• until are blue in the face The idiom "until you're blue in the face" refers to repeatedly doing or saying something for an extended period of time, despite it being ineffective or not making any difference. It suggests that no matter how much effort, persuasion, or argument is put into something, it will not change the outcome or opinion of others.
  • talk until one is blue in the face The idiom "talk until one is blue in the face" means to talk or argue persistently and to the point of exhaustion or frustration, without making any progress or convincing anyone. It implies that no matter how much someone speaks or argues, their efforts are in vain and have little effect on the situation or the people involved.
  • blue in the face The idiom "blue in the face" means to do or say something to the point of exhaustion or frustration without achieving the desired result. It suggests that one has put forth a great deal of effort or argument, but it has been in vain.
  • cut one's nose off to spite one's face The idiom "cut one's nose off to spite one's face" means to take an action that is intended to harm someone else, but ultimately ends up hurting oneself as well. It refers to making a decision or taking a course of action that may seem satisfying in the short term as a means of revenge or proving a point, but ultimately has negative consequences for oneself.
  • I'd rather face a firing squad than do sth The idiom "I'd rather face a firing squad than do something" is an exaggerated expression used to convey extreme aversion, dread, or reluctance toward an activity or task. It emphasizes the idea that the alternative of facing a firing squad, which typically implies imminent death, is preferable to engaging in the mentioned activity.
  • stand there with bare face hanging out The idiom "stand there with bare face hanging out" means to be caught or exposed in an embarrassing or shameful situation, leaving one feeling awkward and humiliated. It implies a sense of being unable to hide one's guilt, dishonesty, or incompetence.
  • put a brave face/front on sth The idiom "put a brave face/front on something" means to act or appear optimistic, confident, or courageous in a difficult or challenging situation, despite feeling scared, anxious, or uncertain inside. It involves hiding one's true emotions or fears and presenting a positive or brave demeanor to others.
  • stare you in the face The idiom "stare you in the face" means that something is very obvious or clearly apparent, to the point that it is impossible to ignore or overlook it. It refers to a situation, fact, or truth that is right in front of someone, demanding their attention and recognition.
  • stare sth in the face The idiom "stare something in the face" means to confront a difficult or challenging situation directly and without fear. It implies facing or acknowledging something unpleasant or threatening, without avoiding or backing down from it.
  • look sb in the face To "look someone in the face" means to confront or be honest with someone directly and boldly, without any sign of guilt or shame. It implies openly acknowledging or accepting responsibility for one's actions or opinions, without trying to hide or avoid them. It can also suggest challenging or questioning someone with confidence and directness.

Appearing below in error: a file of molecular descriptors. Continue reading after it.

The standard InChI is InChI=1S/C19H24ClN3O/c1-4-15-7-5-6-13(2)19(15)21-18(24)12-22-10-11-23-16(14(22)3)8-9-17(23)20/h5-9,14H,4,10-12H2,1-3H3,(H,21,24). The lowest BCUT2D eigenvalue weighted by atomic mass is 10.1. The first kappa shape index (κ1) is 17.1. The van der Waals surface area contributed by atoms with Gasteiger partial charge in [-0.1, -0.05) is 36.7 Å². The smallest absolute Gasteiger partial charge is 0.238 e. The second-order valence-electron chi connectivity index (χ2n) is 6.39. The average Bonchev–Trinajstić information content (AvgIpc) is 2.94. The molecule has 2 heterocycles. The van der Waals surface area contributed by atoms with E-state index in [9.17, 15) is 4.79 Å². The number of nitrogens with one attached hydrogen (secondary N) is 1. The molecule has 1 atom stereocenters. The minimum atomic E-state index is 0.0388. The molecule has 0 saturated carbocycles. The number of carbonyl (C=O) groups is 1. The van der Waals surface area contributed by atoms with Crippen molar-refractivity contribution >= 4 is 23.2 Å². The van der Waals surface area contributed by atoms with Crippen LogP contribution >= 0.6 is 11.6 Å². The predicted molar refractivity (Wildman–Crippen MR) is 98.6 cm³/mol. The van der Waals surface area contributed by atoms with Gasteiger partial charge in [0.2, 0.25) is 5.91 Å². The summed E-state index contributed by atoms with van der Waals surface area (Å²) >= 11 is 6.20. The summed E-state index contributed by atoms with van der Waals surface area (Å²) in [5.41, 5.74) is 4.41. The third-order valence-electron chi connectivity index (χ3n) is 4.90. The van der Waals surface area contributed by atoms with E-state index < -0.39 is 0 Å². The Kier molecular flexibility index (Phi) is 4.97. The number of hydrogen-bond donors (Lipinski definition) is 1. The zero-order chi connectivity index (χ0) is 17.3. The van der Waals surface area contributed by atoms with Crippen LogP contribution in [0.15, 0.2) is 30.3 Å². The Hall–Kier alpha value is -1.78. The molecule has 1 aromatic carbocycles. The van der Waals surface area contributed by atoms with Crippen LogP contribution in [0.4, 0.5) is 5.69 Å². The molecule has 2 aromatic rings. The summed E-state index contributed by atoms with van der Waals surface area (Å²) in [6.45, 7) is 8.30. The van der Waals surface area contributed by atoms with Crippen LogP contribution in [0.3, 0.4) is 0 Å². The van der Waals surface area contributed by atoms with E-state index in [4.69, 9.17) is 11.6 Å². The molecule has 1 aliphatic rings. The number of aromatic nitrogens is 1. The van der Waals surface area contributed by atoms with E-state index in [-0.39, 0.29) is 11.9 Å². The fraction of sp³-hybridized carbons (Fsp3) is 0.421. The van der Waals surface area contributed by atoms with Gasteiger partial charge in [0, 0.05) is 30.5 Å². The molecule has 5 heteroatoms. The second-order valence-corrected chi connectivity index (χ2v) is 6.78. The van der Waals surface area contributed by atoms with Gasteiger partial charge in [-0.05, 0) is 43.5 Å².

• be staring sb in the face The idiom "be staring somebody in the face" means that something is extremely obvious or evident, often referring to a problem, solution, or truth that is clearly visible or easily understood. It implies that the person should have been able to recognize or acknowledge the obvious without difficulty.
  • stare sm in the face The idiom "stare someone/something in the face" means to confront or face a particular situation or problem directly, often emphasizing the difficulty or challenge associated with it. It implies looking something directly in the eye without avoiding or shying away from it.
  • look sm in the face The idiom "look someone in the face" means to confront or face someone directly and confidently, often in a challenging or assertive manner. It implies that one is not afraid to confront others or assert their position in a direct manner.
  • straight face The idiom "straight face" refers to the act of maintaining a serious or expressionless demeanor, particularly when faced with something humorous or absurd. It describes the ability to control one's facial expressions and not show any signs of amusement or disbelief.
  • stuff face The idiom "stuff face" refers to the act of eating a large amount of food quickly or greedily, often with little regard for manners or social norms.
  • fill face
  • Monday's child is fair of face The idiom "Monday's child is fair of face" is a traditional nursery rhyme line that suggests that individuals born on a Monday are generally attractive or beautiful in appearance. It implies that those born on this day possess physical beauty, specifically referring to facial features.
  • come face to face with The idiom "come face to face with" means to encounter or confront someone or something directly. It implies a close and direct interaction or meeting with someone or something, often unexpectedly or surprisingly.
  • fly in the face of The idiom "fly in the face of" means to directly oppose or contradict something, especially when it goes against common sense or established beliefs. It often refers to an action or behavior that defies expectations or conventional wisdom.